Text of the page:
Republic v. AFPRSBS (G.R. No. 180463; January 16, 2013)


FACTS: Lots X, Y-1 and Y-2 were lands of the public domain pursuant to Proclamation No. 168 (Proc. 168). In 1983, Proclamation No. 2273 (Proc. 2273) was issued which removed and segregated Lots Y-1 and Y-2 from the reservation and declaring them open for disposition to qualified applicants. As a result, only Lot X which consists of 15,020 square meters remained part of the reservation now known as Magsaysay Park.

The record discloses that the heirs of CabaloKusop and Atty. Flaviano petitioned the President to have Lots Y-1 and Y-2 taken out of the reservation for the reason that through their predecessor CabaloKusop (Kusop), they have acquired vested private rights over these lots. This campaign resulted in Proc. 2273, which re-classified and returned Lots Y-1 and Y-2 to their original alienable and disposable state.

In 1997, the heirs and Flaviano filed applications for the issuance of individual miscellaneous sales patents over the whole of Lot X. Consequently, 16 original certificates of title (OCTs) covering Lot X were issued in the names of the heirs, Flaviano and several others. These 16 titles were simultaneously conveyed to respondent AFP-Retirement and Separation Benefits System (AFP-RSBS).

Petitioner Republic of the Philippines a complaint for reversion, cancellation and annulment of the AFP-RSBS titles, on the thesis that they were issued over a public park which is classified as inalienable and non-disposable public land.

The heirs and Flaviano intervened, and, together with the AFP-RSBS, argued that their predecessor-in-interest Kusop had acquired vested interests over Lot X for having occupied the same for more than 30 years. The RTC ruled in favor of the Republic.

The CA reversed the RTC and ruled that the lands in dispute are alienable and disposable lands. Hence this present appeal.

ISSUE: Did the CA err in ruling that the lands in question are alienable and disposable lands?

HELD: From the wording of Proc. 168, the land it comprises is subject to sale or settlement, and thus alienable and disposable. However, this alienable and disposable character of the land covered by the proclamation was subsequently withdrawn, and the land was re-classified by then President Macapagal to pave the way for the establishment of a park reservation, subject only to previously acquired private rights. The heirs then lobbied for the exclusion of certain portions of the reservation which they claimed to be theirs, allegedly acquired by their predecessor Kusop through prescription. They were successful, for in 1983, then President Marcos issued Proc. 2273, which excluded and segregated Lots Y-1 and Y-2 from the coverage of Proc. 168. In addition, Proc. 2273 declared Lots Y-1 and Y-2 open for distribution to qualified beneficiaries which included the heirs. However, Lot X was retained as part of the reservation.The heirs did not question Proc. 2273, precisely because they were the beneficiaries thereof; nor did they object to the retention of Lot X as part of the park reserve. Instead, in 1997, they applied for, and were granted, sales patents over Lot X.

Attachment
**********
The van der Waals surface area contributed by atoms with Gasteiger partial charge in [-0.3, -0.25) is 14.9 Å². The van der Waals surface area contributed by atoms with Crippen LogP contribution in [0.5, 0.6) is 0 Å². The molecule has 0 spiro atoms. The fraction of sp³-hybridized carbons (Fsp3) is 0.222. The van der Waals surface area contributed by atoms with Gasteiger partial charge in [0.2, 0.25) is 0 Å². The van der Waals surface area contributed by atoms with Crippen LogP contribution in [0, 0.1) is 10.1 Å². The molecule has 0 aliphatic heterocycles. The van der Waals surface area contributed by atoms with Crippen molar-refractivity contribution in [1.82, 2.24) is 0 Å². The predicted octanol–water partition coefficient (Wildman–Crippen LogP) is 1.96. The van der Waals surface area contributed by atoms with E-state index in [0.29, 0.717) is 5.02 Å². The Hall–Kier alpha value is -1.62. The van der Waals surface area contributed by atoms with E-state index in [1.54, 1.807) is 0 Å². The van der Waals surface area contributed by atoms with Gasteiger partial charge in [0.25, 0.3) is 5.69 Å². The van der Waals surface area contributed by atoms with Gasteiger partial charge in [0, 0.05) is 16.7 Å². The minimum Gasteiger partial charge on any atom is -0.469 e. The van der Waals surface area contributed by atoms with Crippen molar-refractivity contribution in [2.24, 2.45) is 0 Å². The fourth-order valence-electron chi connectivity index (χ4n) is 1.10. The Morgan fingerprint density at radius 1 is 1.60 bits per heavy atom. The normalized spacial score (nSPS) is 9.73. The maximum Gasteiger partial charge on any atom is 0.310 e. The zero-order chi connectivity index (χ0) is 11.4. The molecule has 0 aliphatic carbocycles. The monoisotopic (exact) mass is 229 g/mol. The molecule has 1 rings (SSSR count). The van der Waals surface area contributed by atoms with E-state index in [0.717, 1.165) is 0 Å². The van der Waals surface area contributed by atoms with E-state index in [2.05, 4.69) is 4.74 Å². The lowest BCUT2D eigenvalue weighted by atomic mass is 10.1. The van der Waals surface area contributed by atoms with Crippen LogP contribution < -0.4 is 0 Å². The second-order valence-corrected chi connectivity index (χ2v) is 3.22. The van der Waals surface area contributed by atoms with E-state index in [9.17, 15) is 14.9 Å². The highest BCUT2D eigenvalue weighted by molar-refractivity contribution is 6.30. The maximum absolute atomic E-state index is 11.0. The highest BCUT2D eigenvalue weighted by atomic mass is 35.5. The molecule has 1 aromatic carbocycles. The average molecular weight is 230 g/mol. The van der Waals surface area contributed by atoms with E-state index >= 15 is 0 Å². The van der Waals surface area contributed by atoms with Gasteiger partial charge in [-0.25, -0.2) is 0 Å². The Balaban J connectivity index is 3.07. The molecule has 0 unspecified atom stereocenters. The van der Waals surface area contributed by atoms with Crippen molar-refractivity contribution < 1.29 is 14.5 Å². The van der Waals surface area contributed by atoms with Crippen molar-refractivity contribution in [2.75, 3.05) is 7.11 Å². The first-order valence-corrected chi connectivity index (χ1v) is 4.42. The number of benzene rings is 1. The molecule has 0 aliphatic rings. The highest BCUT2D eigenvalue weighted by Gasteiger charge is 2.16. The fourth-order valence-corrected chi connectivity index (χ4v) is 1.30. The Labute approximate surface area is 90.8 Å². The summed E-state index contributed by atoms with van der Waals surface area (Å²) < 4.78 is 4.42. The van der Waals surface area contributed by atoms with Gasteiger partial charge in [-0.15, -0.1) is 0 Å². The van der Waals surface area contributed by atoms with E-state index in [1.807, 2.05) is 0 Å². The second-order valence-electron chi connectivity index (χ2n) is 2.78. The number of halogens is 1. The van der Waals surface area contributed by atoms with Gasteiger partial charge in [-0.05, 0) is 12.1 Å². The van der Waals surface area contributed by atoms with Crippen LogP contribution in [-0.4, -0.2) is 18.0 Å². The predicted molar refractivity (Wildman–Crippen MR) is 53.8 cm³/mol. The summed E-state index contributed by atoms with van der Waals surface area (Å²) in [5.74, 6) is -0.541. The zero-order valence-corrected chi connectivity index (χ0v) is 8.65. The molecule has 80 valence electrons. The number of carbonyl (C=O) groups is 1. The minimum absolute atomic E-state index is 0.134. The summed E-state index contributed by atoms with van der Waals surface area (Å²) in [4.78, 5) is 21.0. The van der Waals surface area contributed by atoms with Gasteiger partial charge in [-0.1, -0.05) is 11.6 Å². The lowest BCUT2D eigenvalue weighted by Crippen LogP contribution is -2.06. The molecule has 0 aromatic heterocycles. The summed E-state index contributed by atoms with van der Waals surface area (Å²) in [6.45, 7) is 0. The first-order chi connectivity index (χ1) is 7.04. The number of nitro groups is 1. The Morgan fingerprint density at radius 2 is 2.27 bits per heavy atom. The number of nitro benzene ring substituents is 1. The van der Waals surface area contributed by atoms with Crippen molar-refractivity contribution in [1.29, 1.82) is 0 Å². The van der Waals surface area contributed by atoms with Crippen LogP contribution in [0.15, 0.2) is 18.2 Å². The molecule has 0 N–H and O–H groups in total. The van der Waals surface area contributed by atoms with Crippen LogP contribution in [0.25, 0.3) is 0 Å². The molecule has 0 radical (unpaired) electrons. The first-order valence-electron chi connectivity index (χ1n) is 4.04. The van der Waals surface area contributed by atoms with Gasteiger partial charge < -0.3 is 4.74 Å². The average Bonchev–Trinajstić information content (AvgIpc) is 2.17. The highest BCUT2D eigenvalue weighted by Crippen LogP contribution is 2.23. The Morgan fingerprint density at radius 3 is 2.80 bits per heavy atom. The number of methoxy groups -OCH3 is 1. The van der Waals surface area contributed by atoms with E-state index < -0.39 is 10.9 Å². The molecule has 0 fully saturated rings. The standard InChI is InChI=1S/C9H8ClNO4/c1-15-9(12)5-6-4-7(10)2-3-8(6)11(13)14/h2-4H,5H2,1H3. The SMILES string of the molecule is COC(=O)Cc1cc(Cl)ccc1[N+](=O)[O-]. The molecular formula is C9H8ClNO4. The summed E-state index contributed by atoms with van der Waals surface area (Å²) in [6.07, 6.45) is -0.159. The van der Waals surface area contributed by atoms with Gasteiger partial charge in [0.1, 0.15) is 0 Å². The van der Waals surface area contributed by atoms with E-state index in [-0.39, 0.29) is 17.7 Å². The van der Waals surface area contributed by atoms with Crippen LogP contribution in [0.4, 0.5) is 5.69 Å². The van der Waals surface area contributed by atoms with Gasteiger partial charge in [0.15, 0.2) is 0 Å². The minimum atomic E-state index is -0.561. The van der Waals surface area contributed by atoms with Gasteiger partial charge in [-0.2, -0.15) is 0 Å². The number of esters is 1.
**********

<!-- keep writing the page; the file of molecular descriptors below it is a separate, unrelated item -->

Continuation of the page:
Evidently, the sales patents over Lot X are null and void, for at the time the sales patents were applied for and granted, the land had lost its alienable and disposable character. It was set aside and was being utilized for a public purpose, that is, as a recreational park. And under the present Constitution, national parks are declared part of the public domain, and shall be conserved and may not be increased nor diminished, except by law.

The government, as the agent of the State, is possessed of the plenary power as the persona in law to determine who shall be the favored recipients of public lands, as well as under what terms they may be granted such privilege, not excluding the placing of obstacles in the way of their exercise of what otherwise would be ordinary acts of ownership.

The heirs and Flavianos actions betray their claim of ownership to Lot X. When Proc. 168 was issued, they did not institute action to question its validity, using as cause of action their claimed ownership and title over the land. The same is true when Proc. 2273 came out. They did not file suit to invalidate it because it contravenes their claimed ownership over Lot X. They simply sat and waited for the good graces of the government to fall on their laps. They simply waited for the State to declare them beneficiaries of the land.

The principle of estoppel bars one from denying the truth of a fact which has, in the contemplation of law, become settled by the acts and proceedings of judicial or legislative officers or by the act of the party himself, either by conventional writing or by representations, express or implied or in pais.

Finally, as regards AFP-RSBS rights, the Court sustains the petitioners view that any title issued covering non-disposable lots even in the hands of an alleged innocent purchaser for value shall be cancelled.

The Court cannot ignore the basic principle that a spring cannot rise higher than its source; as successor-in-interest, AFP-RSBS cannot acquire a better title than its predecessor, the herein respondents-intervenors. GRANTED.